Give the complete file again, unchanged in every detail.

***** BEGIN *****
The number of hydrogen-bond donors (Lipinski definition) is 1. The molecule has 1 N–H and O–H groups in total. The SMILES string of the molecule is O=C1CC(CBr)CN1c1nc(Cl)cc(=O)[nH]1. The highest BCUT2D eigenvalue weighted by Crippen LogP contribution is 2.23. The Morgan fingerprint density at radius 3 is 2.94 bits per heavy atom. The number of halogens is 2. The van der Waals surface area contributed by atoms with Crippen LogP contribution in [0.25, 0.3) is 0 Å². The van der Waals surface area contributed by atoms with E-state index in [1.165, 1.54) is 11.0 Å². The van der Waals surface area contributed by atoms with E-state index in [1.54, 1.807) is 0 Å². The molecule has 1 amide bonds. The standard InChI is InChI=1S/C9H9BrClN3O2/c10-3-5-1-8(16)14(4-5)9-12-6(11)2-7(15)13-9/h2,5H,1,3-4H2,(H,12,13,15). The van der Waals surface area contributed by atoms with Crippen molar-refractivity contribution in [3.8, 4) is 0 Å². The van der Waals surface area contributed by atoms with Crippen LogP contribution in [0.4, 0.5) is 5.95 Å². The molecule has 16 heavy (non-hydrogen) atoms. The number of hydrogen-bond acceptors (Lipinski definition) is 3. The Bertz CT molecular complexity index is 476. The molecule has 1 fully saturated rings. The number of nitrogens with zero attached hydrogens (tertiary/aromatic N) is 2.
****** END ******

The number of hydrogen-bond donors (Lipinski definition) is 1. The molecule has 1 N–H and O–H groups in total. The SMILES string of the molecule is O=C1CC(CBr)CN1c1nc(Cl)cc(=O)[nH]1. The highest BCUT2D eigenvalue weighted by Crippen LogP contribution is 2.23. The Morgan fingerprint density at radius 3 is 2.94 bits per heavy atom. The number of halogens is 2. The van der Waals surface area contributed by atoms with Crippen LogP contribution in [0.25, 0.3) is 0 Å². The van der Waals surface area contributed by atoms with E-state index in [1.165, 1.54) is 11.0 Å². The van der Waals surface area contributed by atoms with E-state index in [1.54, 1.807) is 0 Å². The molecule has 1 amide bonds. The standard InChI is InChI=1S/C9H9BrClN3O2/c10-3-5-1-8(16)14(4-5)9-12-6(11)2-7(15)13-9/h2,5H,1,3-4H2,(H,12,13,15). The van der Waals surface area contributed by atoms with Crippen molar-refractivity contribution in [3.8, 4) is 0 Å². The van der Waals surface area contributed by atoms with Crippen LogP contribution in [0.4, 0.5) is 5.95 Å². The molecule has 16 heavy (non-hydrogen) atoms. The number of hydrogen-bond acceptors (Lipinski definition) is 3. The Bertz CT molecular complexity index is 476. The molecule has 1 fully saturated rings. The number of nitrogens with zero attached hydrogens (tertiary/aromatic N) is 2.